A guest will visit a restaurant for the first time either by choice or by chance. But any subsequent visits are all by choice. That's why, when trying to earn repeat business, which is so important to all of us, no detail is too small for us to overlook. And we choose to partner with vendors that share this philosophy.
We are a multiconcept operator serving Minnesota's Twin Cities. Each of our six —soon to be seven — locations operates in the casual dining segment. Generally speaking, we operate urban diner concepts that serve breakfast, lunch and dinner and, in some cases, late night cocktails.
Most of our regulars consider our restaurants neighborhood joints, which is great because we want our locations to feel like their second kitchen, so to speak. Our menus consist of dishes that are 95 percent house made and reasonably priced. These attributes allow guests to frequent our restaurants a couple times a week and eat something different beach time without blowing their budgets.
Our company model is successful because we focus on guest loyalty and driving repeat business in our communities. We will get some special occasion business but if we were just a birthday or an anniversary place we would not be here next year. That's not our model.
Across our portfolio of restaurants we place tremendous value on hospitality, relationships, community and achievement. These values are at the core of our success and they shape our approach on a transaction by transaction basis.
So we try to make a strong first impression that really drives home who we are. We want to engage the guest and everyone in their party. It is all about being authentic during our guest interactions. People know when you are genuine and you have to look them in the eye. And you have to show that you are responsive to them, which is one reason why we try to get them a drink within the first two minutes of their visit.
The restaurant environment needs to be clean and comfortable. And if the guest comments about a lack of cleanliness, we are not doing our job. This is a challenge for any restaurant but in high-volume operations like ours where the tables can turn seven or more times a day there are so many more opportunities to make a mistake.
To generate repeat business guests have to feel that they trust us. Coming in and thinking you might leave with a food borne illness should not be a guest's concern. They immediately downgrade the experience if there is something floating in their water glass or a remnant of food on their fork. It detracts from the relationship. We want to wrap our guests in a warm blanket of hospitality, and we want them to trust that when they come in they will have a good experience that includes clean tableware, glassware and something satisfying to eat.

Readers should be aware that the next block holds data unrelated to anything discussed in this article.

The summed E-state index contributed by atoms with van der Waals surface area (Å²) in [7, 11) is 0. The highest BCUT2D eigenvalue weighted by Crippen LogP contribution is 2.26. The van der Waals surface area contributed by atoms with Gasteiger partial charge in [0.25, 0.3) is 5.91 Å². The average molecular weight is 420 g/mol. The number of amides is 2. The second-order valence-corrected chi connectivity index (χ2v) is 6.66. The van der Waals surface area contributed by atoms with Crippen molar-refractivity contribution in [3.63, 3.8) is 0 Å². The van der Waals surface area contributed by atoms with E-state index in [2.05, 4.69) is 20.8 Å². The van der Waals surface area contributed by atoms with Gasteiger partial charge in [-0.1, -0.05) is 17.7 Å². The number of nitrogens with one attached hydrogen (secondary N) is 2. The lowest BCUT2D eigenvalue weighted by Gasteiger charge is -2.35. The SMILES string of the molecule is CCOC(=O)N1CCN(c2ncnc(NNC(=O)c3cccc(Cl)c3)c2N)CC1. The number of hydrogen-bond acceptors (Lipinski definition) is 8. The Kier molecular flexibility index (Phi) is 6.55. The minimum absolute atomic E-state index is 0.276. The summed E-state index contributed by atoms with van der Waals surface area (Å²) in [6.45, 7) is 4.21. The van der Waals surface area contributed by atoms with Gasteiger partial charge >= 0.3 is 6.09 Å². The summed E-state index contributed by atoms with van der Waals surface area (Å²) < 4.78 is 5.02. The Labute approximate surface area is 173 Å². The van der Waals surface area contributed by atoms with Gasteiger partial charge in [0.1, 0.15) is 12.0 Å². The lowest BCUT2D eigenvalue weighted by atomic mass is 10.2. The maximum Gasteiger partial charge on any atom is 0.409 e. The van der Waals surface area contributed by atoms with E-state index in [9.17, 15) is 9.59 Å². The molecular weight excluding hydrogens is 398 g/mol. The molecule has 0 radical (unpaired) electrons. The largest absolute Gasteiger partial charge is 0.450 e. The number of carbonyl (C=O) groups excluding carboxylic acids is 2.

Oftentimes people in our industry will say this is a relationship business, and they are right. But what many fail to grasp is that the relationship aspect of the business applies to more than our guests. We have to have relationships with each and every staff member and with our vendors.
That's why my partners and I make it a point to meet with every new hire. We take a great sense of pride in our business and our neighborhood and try to instill that in all of our staff.
Every position in our restaurant receives some form of training. By not training your staff you are not helping them to be confident, which means you are using your guests as guinea pigs. Proper training can make or break an experience.
For example, our bartenders know the expectation is that they will wash all of their fruit for garnishes. We are focused on craft beers, and a couple of years ago we installed a rinser at the bar and now we rinse each glass before pouring a beer to help ensure we provide our guests with the highest quality product we can.
It's true that there is no revenue tied to training — that is until a mistake is made. Then you have to backpedal and that can cost you both money and credibility. You can never eliminate all the mistakes, but through training and preparation we can prevent some of them from happening.
We opened our first store in 1993 and at the time there were six or eight places in the area competing against it. Today there are 20 or more competitors in the area and there seems to be a new restaurant opening every week. So if people have food particulates on their fork, they don't have to come back because there always seems to be a new kid on the block.
When it comes ot our vendors, I want to know that what I order from them will be right. As an operator, I want to know that my dishwasher is operating correctly and if it is not, someone will come take care of me. Anyone who has had to go back to the three compartment sink and wash dishes by hand knows how important the relationship with your vendor is. We know we can call our vendor when that happens, even on a Saturday, and they will come fix it.
To me, value means I am paying fairly for a product, and I am getting the level of service that allows me to focus on serving our guests as well as all the details that go into doing so.
I don't want to know the technical side of dishwashers or other pieces of equipment. I want to focus on the quality of the food and on our guests and know that our vendors are doing what we need them to do. That's one of the reasons we only partner with certain vendors.
It is a lot of work to switch vendors, so if you find someone that is good, you stick with them. Switching vendors is time consuming and that becomes money consuming. The margins in this business are slim enough that they do not leave a lot of room for dilly-dallying around with products that don't work.
Ultimately, the foundation for any good relationship is trust.